Chile Uruguay tactical analysis

Chile – Uruguay: Uruguay’s Second Half Reaction Defeats An Intense And Creative Chile (0-1)

With a 5-3-2 setup, Chile coach Reinaldo Rueda came up with an outstanding plan to nullify the Uruguayan attack and create spaces up front for Alexis Sánchez to lead the Chilean offense. However, Uruguay matched Chile’s intensity during the second half, nullifying the Chilean attack and forcing a close game with very few open play chances that was ultimately decided by a late Cavani header. 

Tactical analysis and match report by José Perez.

After starting the first two group stage games with a 4-3-3 formation, coach Reinaldo Rueda surprised us with a 5-3-2 setup that was specially prepared to nullify their opponents. The goal of Gabriel Arias was defended by a back three of Gary Medel, Guillermo Maripán and Gonzalo Jara, with Paulo Díaz and Óscar Opazo as right and left wing-backs, respectively. Midfield featured a trio of Erick Pulgar in the holding role, with Charles Aránguiz and Pedro Hernández as interior midfielders. Up front featured a striker duo of Alexis Sánchez who would often act as Chile’s number ten- and Eduardo Vargas, who was in charge of running behind the Uruguayan defense and receiving long balls.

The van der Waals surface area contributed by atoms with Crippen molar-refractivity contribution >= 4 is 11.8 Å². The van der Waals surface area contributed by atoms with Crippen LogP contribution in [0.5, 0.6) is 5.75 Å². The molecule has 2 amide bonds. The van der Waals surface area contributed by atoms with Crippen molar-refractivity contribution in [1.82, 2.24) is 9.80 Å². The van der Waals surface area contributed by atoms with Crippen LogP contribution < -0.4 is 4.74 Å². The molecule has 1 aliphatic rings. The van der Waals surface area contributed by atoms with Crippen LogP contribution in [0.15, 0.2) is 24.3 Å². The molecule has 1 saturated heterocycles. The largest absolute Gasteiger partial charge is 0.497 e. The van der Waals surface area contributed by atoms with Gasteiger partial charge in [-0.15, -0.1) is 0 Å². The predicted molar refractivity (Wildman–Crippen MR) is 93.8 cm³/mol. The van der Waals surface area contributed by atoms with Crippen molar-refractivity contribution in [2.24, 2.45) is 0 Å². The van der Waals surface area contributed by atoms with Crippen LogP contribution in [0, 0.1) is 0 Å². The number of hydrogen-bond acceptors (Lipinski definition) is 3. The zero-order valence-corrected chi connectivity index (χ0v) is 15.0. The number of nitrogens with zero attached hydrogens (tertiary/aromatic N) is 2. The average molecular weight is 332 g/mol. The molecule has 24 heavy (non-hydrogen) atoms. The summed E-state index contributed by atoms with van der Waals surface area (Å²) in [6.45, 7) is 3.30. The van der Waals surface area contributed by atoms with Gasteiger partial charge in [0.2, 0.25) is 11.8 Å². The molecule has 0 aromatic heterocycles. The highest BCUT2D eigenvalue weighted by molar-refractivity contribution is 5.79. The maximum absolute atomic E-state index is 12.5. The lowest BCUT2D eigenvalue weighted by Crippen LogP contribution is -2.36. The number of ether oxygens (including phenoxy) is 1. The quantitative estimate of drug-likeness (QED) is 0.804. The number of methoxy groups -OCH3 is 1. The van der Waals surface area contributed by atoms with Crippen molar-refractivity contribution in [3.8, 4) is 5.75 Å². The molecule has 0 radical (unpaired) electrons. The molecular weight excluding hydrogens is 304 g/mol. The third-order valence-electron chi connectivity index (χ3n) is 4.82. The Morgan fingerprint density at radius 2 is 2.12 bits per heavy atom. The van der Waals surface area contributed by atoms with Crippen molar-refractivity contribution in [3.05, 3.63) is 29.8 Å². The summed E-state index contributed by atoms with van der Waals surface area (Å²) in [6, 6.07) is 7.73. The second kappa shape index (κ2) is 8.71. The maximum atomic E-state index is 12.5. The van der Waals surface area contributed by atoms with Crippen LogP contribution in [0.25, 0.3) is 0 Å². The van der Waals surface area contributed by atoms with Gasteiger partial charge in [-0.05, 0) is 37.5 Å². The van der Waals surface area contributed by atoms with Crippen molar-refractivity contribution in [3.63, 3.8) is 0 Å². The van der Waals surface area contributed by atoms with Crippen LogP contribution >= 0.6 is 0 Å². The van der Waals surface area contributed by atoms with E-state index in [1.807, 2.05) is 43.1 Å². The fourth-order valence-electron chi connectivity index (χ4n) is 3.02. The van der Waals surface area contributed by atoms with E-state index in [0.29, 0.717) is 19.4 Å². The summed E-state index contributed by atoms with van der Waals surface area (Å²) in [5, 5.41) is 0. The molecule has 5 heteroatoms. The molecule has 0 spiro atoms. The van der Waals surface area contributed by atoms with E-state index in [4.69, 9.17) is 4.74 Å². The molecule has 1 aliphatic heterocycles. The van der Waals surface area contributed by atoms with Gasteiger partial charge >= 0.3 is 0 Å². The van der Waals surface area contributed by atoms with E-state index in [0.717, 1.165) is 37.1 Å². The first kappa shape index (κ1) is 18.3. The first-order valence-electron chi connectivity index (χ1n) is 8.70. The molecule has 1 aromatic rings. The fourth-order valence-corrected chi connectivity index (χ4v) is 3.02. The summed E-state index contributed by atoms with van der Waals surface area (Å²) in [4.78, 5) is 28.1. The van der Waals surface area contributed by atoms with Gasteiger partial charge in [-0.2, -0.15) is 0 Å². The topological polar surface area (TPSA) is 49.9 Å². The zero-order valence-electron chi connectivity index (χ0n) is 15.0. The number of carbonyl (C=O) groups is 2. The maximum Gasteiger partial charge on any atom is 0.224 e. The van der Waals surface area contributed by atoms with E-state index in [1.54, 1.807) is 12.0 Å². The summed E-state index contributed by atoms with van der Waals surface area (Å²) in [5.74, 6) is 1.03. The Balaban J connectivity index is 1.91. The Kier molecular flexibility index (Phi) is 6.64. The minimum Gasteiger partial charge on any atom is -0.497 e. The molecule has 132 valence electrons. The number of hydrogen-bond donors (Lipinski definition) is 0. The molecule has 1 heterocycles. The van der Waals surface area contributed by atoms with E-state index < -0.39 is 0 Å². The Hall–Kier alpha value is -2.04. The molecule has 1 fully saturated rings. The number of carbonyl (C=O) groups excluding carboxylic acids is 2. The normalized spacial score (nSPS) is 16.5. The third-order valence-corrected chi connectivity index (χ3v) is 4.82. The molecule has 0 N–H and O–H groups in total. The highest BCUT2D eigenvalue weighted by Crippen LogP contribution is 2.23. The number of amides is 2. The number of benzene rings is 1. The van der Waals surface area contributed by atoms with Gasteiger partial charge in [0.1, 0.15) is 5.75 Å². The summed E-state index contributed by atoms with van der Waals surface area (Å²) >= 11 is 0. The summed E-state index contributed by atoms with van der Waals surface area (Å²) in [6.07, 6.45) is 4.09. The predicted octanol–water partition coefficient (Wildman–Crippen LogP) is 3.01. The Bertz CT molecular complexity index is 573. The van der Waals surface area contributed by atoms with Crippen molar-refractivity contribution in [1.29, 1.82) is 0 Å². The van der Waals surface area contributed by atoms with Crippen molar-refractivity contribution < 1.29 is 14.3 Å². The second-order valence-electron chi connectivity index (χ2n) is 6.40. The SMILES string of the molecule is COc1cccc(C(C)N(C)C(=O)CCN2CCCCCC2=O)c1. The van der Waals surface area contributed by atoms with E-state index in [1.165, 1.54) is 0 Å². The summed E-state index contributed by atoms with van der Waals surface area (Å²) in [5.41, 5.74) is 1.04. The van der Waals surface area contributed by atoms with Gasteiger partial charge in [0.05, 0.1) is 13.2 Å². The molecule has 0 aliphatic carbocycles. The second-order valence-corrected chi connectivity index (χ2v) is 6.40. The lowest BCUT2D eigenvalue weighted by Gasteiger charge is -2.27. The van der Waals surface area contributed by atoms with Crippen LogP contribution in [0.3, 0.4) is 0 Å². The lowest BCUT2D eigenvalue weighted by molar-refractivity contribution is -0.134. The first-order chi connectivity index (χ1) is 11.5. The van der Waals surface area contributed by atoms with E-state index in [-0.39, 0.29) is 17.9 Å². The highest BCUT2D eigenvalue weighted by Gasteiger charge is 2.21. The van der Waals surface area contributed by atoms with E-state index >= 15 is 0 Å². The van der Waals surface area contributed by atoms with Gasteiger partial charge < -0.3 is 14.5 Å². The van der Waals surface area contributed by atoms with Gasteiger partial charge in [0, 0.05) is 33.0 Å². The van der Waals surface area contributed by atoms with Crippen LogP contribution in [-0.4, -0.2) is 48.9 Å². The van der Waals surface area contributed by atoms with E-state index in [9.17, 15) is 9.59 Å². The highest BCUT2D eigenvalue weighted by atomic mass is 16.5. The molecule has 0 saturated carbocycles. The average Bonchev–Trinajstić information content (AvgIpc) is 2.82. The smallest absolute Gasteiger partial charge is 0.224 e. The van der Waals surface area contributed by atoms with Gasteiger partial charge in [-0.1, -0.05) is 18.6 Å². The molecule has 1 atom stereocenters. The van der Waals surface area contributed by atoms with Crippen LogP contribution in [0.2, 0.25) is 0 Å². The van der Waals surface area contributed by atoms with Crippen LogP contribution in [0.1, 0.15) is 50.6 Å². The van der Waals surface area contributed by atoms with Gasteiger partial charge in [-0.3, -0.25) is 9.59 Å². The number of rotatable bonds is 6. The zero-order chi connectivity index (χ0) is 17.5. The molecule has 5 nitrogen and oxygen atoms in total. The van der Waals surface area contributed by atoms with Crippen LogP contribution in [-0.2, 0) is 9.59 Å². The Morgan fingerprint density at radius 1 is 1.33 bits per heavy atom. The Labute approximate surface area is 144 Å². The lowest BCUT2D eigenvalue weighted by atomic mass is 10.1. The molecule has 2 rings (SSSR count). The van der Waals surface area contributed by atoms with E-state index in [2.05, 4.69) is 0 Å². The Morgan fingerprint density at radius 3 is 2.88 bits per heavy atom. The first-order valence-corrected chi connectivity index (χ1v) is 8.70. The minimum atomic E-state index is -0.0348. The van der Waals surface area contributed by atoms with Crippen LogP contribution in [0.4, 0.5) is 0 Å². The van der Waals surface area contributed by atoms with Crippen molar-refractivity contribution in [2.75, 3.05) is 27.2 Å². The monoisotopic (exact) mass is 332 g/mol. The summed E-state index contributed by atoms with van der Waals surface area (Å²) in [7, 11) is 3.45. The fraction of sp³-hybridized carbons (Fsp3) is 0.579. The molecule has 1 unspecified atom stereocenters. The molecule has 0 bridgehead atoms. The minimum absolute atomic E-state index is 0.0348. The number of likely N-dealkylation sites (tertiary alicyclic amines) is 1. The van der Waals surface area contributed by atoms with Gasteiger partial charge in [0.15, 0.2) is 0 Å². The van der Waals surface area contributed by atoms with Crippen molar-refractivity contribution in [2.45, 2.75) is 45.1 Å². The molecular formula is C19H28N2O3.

Manager Óscar Tabárez perhaps wanted to vary his lineup a bit after the defensive struggles experienced against Japan. The team started with the usual 4-4-2 with Jose María Giménez and Diego Godín at the back and Edinson Cavani and Luis Suárez up front, but Tabárez made some chances in the fullback and midfield positions. Usual left back Diego Laxalt was replaced by the more defensive Martín Cáceres, while Peñarol’s Giovanni González – a relatively new face in the Uruguayan squad – started at right back. Meanwhile, the young Federico Valverde started alongside Rodrigo Bentancur in central midfield, with Giorgan de Arrascaeta as right midfielder and Nicolás Lodeiro on the left.

Chile’s 3-5-2 shape in possession against Uruguay’s 4-4-2 low-mid block. Notice the position of Alexis Sánchez in the left halfspace and in between the lines.

Chile stretches the Uruguayan defense and creates space for Sánchez

Alexis Sánchez is a rather misunderstood player these days. Fans still expect him to be the speed demon and goal scorer he was five years ago, yet Sánchez 2019 behaves more as a playmaker than striker. Instead of running behind defenses and dribbling past opponents, Sánchez now prefers to drop deep, help his team progress through midfield, and then create chances once he gets to the final third. The one-third of the pitch that is closest to the opposition’s goal. Against Uruguay, Sánchez once again showcased these playmaking qualities, thanks in no small part to the help of this teammates.